Logan McAllister is the 459th-ranked player in the Official World Golf Rankings. He’s missed five cuts in a row on the Korn Ferry Tour. One of 72 qualifiers playing in the 124th edition of the United States Open, McAllister earned his way into the field after shooting 68-71 in final qualifying in Dallas. As I watched him plod and scramble his way toward an impressive opening-round 70 at the U.S. Open, I had a renewed appreciation for the sense of hope provided by a championship like this one. It offers a pathway to compete in one of golf’s most prestigious tournaments no matter what the world rankings or your recent run of form suggests about the state of your game. I thought about the emotions Logan must have felt walking off the 18th green today, and how they must have included a sense of pride amidst a difficult run of consecutive missed cuts on a development tour.

I caught up with him after his round to ask if he’d be wearing a Fried Egg Golf belt the rest of the week and also about the importance of open qualifying and having pathways into golf’s biggest tournaments. Regarding his belt scripting, I’m happy to report that he will rep the Fried Egg belt all week with the exception of when he’s wearing black pants. Regarding open qualifying, he answered, “No matter where my career takes me I think I’ll be successful, but if I wasn’t, I’ll still be able to say I played at the highest level for a week…you have a high school teacher (Colin Prater) in the field this week playing against the best players, and I think that’s one of the coolest things about professional golf.”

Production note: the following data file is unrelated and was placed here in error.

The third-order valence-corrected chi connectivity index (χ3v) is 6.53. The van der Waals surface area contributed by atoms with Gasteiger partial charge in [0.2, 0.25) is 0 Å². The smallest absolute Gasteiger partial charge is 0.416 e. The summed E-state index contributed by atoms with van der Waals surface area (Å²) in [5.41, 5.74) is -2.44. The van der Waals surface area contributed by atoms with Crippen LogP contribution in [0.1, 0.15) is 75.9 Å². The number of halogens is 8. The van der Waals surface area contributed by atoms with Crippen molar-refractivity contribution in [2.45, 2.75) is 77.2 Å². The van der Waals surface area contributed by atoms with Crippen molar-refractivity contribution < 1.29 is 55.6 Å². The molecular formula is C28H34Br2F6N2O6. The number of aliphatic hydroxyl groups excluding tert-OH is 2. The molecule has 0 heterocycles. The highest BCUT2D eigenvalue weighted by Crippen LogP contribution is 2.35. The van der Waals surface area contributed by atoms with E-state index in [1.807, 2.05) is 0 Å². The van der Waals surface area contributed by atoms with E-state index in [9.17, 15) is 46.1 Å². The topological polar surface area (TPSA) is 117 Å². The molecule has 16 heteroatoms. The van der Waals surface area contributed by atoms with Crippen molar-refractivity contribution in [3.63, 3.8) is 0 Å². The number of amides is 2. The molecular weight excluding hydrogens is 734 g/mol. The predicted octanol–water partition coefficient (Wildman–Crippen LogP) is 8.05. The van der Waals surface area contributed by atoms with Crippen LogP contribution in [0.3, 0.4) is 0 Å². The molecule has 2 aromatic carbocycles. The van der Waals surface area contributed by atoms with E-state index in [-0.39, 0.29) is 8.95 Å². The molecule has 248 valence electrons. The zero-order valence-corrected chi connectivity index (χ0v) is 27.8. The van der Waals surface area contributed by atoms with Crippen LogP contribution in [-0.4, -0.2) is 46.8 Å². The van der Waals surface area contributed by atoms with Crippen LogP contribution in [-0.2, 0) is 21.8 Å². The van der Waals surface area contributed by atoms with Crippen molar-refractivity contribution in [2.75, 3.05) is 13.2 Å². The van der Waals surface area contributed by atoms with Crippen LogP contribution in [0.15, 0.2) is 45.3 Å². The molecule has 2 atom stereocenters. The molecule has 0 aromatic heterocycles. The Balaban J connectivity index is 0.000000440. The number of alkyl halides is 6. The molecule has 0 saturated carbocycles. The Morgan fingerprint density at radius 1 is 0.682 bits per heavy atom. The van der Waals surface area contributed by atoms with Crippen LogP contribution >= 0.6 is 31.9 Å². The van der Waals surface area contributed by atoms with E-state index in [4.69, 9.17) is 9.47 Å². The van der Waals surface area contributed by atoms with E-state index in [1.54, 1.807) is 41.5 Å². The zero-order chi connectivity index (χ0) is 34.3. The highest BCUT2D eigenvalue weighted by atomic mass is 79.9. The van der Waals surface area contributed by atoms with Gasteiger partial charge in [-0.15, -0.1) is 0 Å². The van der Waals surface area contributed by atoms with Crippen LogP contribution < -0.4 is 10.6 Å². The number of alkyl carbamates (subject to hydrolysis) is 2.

It’s true of the U.S. Open, but it isn’t true of all of professional golf. The majority of the most prestigious PGA Tour events have never been more difficult to participate in, some of which is understandable. Fans want to see the best players in the world compete head-to-head, and changes to the PGA Tour product over the past couple of years have increased the number of times that occurs. At the same time, there are now fewer tournaments each year for hungry, ambitious golfers to lay in bed dreaming about winning. More obstacles sit between aspiring golfers and entrance into the highest-profile tournaments.

The U.S. Open still offers that hope. Sign up, qualify, and you can compete against the best players in the world. The chances of catching lightning in a bottle and beating those best players in the world are slim, but there’s a big difference between the chances being slim and the chances being zero.

While much of the golf world moves towards smaller fields and discovers new, creative ways to funnel millions of dollars into the hands of the stars who are already made, the openness of the U.S. Open has never felt like a more vital feature to promote and preserve.

Other Thursday notes and notables